Seaspan Corporation said it has accepted delivery of the MSC Shuba B, an 11,000 TEU containership that will commence a 17-year fixed-rate bareboat charter with Mediterranean Shipping Company S.A. (MSC). Upon completion of the bareboat charter period, MSC is obligated to purchase the vessel for a pre-determined amount. The MSC Shuba B, which was constructed at HHIC-PHIL INC., is Seaspan’s first 11,000 TEU SAVER design containership in a series of five ships
Bureau Veritas Issues New Rules for OSVs, Tugs
Classification society Bureau Veritas has issued new rules for the Classification of Offshore Service Vessels and Tugs, including new class notations for pipelay vessels, accommodation units, offshore construction vessels and offshore support vessels. Gijsbert de Jong, Bureau Veritas Marine Marketing and Sales Director, said: “With this new publication Bureau Veritas provides the industry with a clear framework for the classification of offshore service vessels and tugs based on
US Drillers Add No Oil Rigs as Harvey Slows Production
U.S. energy firms did not add any oil rigs this week as Hurricane Harvey barrelled into the nation's energy heartland, forcing drillers to halt production and refiners to shut plants. The total oil rig count for the week ended Friday stayed at 759, General Electric Co's Baker Hughes energy services firm said in its report on Friday. That compares with 407 active oil rigs during the same week a year ago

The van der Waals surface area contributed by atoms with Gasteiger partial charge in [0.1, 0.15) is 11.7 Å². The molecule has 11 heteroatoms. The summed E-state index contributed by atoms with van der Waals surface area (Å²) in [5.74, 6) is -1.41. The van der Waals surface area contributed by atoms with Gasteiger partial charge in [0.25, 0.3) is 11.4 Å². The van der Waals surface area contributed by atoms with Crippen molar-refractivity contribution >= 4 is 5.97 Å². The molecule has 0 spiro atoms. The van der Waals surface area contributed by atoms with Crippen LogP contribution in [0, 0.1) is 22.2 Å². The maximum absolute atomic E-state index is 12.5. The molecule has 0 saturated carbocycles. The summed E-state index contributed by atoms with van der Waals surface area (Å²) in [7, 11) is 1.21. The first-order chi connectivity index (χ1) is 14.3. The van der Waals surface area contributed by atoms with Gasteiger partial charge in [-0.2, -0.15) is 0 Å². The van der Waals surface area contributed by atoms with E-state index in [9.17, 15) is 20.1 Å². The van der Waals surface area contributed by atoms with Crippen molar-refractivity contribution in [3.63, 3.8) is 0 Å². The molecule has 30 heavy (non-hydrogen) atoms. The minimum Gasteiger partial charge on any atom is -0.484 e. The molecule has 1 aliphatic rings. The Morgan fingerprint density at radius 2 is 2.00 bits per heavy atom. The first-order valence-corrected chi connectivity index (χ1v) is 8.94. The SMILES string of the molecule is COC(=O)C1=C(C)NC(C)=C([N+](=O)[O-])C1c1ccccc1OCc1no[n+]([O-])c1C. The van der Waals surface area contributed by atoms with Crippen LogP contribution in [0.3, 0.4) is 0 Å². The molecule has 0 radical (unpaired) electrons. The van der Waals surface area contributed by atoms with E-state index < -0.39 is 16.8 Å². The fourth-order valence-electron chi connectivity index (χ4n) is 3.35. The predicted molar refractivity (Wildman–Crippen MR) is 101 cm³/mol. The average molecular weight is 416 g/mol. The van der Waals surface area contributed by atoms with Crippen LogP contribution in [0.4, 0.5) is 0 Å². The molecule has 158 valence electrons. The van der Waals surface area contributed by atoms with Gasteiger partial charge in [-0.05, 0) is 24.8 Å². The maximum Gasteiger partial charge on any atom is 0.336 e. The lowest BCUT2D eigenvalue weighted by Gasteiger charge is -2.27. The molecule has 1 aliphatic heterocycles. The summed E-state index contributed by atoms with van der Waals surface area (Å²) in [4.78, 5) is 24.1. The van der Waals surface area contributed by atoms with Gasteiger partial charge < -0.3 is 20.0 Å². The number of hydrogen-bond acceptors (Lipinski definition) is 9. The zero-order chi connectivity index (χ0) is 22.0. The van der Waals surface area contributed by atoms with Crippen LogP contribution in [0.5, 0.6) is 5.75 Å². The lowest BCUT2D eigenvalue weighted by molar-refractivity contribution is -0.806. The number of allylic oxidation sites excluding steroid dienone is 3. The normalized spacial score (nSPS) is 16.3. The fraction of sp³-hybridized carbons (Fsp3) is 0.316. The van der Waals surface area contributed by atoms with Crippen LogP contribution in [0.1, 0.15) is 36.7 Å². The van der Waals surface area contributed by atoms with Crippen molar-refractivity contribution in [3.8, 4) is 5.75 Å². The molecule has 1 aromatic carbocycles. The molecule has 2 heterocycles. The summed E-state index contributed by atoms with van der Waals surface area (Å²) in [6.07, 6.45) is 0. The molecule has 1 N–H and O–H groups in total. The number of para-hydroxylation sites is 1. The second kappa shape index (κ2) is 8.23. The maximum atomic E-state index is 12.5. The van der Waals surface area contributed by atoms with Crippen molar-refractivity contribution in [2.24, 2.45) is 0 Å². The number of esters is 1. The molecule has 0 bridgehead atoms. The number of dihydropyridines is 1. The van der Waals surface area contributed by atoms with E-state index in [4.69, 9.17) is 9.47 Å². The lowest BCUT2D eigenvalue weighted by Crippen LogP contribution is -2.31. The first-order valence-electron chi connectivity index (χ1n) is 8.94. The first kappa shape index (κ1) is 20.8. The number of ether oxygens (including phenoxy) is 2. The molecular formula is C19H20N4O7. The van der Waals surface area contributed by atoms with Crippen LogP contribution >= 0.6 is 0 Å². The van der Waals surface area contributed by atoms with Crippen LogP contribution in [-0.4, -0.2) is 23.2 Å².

Indo-Pacific Endeavour 2017 Begins
A group of warships departed Sydney on 4 September to participate in a series of key military exercises throughout the Indo-Pacific region – grouped as Indo-Pacific Endeavour 2017. Running from 4 September to 26 November, Indo-Pacific Endeavour will focus on enhancing military cooperation with some of Australia’s key regional partners including Brunei, Cambodia, the Federated States of Micronesia, India, Indonesia, Japan, Malaysia, the Philippines
Danish Shipping's New Guide to BWM
Danish Shipping launches a new guide regarding the implementation of the Ballast Water Management Convention, which will enter into force on 8 September 2017. In a few days, the Ballast Water Management Convention will enter into force. In future all new built ships must be equipped with a ballast water treatment system. For existing ships, systems must be installed as from 8 September 2019 to 8 September 2024.
DMA Approves Tests Providers for Yachtsmen